Friday, August 26, 2011

Child Management. With an Iron Fist.

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13 comments:

  1. Thanks Beki! It means a lot that you like the things I had to say. Especially since you are not only an experienced educator, but also that you're about to be a new mom!

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  2. 1. There is a boat in my library, too.

    2. It was ostensibly put there so that kids could read on the boat.

    3. However, kids have discovered that it's much more fun to run across the deck, climb on the rails, and swing from the ropes (YES THERE ARE ROPES).

    4. Yes, many an hour have been spent telling kids not to climb on the boat.

    5. Our director installed the boat and is in love with it. He is retiring in October. HMMMM.

    Glad to know we're not the only ones sailing the turbulent seas of having a boat in the children's room...

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  3. OMG Abby. There should be a support group...

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  4. I'm all about whimsy in a children's department, but sometimes you really have to wonder what people think when they do some things...such as putting pyramids with pointy edges all over a children's department.

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  5. Julie, coming from a place where I had to make a daily ethical decision whether or not to give my kids pencils, I cannot agree with you more.

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  6. Too funny. I read this post and realized that I must surely know where you live. I live in the area and totally recognize your boat. My children have actually read in it. Kids think it is cool, but yeah, what a difficult thing for the librarians.

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  7. Thanks for stopping by, Library Lady! And actually, since writing this post the behavior on the boat has gotten even better than it was; but kids still use it, and even think that reading on the boat is the fun part! Amazing what a few signs and some chairs can do. And staff attitude toward the existence of the boat has actually gone from "Can't wait to get rid of this" to "well maybe even after or redesign we could keep it." :) I still vote for getting rid of it, but we're making the best of it in the meantime!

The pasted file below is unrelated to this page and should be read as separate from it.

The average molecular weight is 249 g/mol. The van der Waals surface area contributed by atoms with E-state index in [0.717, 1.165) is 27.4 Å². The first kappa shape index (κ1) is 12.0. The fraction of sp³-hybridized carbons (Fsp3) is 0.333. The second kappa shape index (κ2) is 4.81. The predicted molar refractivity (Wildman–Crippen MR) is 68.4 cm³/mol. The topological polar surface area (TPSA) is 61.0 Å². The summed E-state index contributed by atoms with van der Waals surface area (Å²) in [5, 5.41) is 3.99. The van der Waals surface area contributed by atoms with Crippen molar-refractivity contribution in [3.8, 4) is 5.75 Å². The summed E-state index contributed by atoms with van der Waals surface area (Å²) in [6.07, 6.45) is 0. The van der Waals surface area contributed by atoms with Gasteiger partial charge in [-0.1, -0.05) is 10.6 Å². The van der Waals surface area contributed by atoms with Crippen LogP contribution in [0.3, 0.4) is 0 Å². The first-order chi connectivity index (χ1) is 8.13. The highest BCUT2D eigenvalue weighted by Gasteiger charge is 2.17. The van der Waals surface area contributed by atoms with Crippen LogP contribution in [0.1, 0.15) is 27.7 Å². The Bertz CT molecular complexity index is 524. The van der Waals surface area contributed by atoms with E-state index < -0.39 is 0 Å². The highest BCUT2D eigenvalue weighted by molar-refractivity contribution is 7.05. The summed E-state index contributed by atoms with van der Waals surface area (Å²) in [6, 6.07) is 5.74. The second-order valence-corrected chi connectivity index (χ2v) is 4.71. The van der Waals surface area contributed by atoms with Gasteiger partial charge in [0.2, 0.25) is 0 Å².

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  8. I really think this has the potential to change everything about how we interact with the kids in our children's department. Thank you so much for posting this.

    We don't have a boat, thank goodness. I already overuse the phrase "This is a library, not a playground! You need to _______"

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  9. Please tell me that when the library is closed and the kids can't see you, you do dances on the boat while singing about your flippy floppies and nautical themed pashmina afghans. I think that would be the only way I could deal with a boat!

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  10. Thank you for this great post. My library has a huge train. It's supposed to be a reading train...but you know how that goes. To make matters worse, we can't see the train from the desk. Kids love to climb on the engine, in between cars, over the benches...

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  11. We narrowly avoided a dragon! Lucky for me the Assitant Director was my predecessor in the Children's department and could very easily envision the results of a giant dragon snaking down the middle of the room. It was priceless to have the the architect who had suggested the dragon come in a few years ago with his first child, a 2 year old mountain climber, who couldn't resist climbing on every chair, table and stool she could find. After plucking her off yet another perch he looked at me and said, "Now I know why you didn't like the dragon!"

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  12. We have a boat built into a wall, and use it for storytimes and then let kids play with stuffed toys in it. Thankfully, everything on it is bolted down (including the steering wheel, which no one can get their head through). Our major problem, besides stopping kids from climbing the sides (We can see them from the desk.), is noise. I do have to tell kids to keep it down in there, because it can echo through the library. Actually, I got in trouble once for getting too loud during a storytime!
    The only official injury I know of in the boat involved an older man in a wheelchair who didn't pay attention to where the ramp was.

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